Law Firms and the Estate Planning Software-Why Law Firms Need Estate Planning Software
There are of course a number of the billing software available out there and as a matter of fact your business is at liberty to choose whichever software it deems fit for it but in reality and actual sense, it will only be best with software that actually do have software with features that are particular to the legal profession or industry. It is important that you have indeed in mind the fact that generic business software will work perfectly for generic business. However for the law practices and concerns, there is a need for there to be a dedicated billing software as they do have a billing requirement that can only be served by the equally special billing software and system. One of the billing types that an estate planning software can provide which is so unique to the practice of the lawyers is matter-based billing.
The business software of the common type will be good at handling the client billing and the other multiple billing tasks like the hourly rates and the flat rates. These billing packages may not be as good for a legal practice for the reasons that they do not categorize the billing according to the client category and not the assignment handled for the client, which is actually the best format to use for the legal firms. For the best organization of the matters for a legal practice, as a n attorney you must have the matters you are dealing with separated into separate billing systems.
We will take an example to illustrate our point. We will have a character in the name of Tim Parker getting a divorce and your firm is taking them through this. On top of the fact that they have contracted you to handle the divorce case, the same character has seen it fit to hire you as well to handle the need to update his will and the other estate paperwork to reflect the dissolved marriage they were in. Your firm accepts the divorce case is agreed on at an hourly rate with a retainer guarantee and for the will updating services, you agree to charge fees at a flat rate. Without a doubt, for the sake of efficiency and professional service to the clients, you will have to have these two cases kept separate. This need to have separate accounts and systems for the billing of the same client for separate cases is so particular considering a situation such as you may experience where you find that the case of helping them with the need for estate planning which you agreed to charge on a flat rate ending up in the end incurring additional expenses which will call on you to bill the client and you may not be so professional taking the charges or bills from the retainer you hold for the divorce case.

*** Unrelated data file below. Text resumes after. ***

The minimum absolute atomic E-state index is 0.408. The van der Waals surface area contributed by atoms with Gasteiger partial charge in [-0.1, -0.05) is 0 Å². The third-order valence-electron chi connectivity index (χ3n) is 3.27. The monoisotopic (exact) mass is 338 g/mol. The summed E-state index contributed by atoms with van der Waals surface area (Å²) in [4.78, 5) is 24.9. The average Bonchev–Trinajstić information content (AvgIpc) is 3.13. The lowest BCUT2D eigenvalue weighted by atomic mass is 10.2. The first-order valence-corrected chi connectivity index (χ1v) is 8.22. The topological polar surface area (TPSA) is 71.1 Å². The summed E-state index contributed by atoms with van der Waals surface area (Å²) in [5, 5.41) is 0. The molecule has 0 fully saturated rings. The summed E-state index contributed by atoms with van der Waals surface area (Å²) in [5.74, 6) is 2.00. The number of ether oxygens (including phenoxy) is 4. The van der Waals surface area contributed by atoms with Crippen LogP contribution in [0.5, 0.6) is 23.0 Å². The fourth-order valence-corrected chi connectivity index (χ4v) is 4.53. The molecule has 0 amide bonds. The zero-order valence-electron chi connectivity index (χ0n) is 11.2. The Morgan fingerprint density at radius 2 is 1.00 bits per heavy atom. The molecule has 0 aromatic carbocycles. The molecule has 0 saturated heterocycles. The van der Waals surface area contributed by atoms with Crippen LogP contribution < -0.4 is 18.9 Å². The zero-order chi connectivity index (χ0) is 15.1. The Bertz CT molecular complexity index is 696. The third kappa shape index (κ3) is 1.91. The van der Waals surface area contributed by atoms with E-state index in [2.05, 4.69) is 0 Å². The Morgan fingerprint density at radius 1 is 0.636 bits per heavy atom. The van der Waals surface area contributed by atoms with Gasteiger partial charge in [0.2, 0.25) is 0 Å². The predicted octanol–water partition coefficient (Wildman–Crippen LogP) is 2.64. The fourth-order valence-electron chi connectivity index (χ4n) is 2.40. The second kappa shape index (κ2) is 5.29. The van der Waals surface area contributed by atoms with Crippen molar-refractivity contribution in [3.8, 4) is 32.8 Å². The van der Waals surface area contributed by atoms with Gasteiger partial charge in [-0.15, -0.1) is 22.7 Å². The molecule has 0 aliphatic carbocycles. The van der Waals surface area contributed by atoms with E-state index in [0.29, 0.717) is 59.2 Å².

Even trying it out by creating two different accounts within the same system, such as for a “Tim Parker-Will” file and another one labeled, “Tim Parker-Divorce” file as this will in actual sense end up mixing you up in practice and may make you lose your credibility as a professional attorney.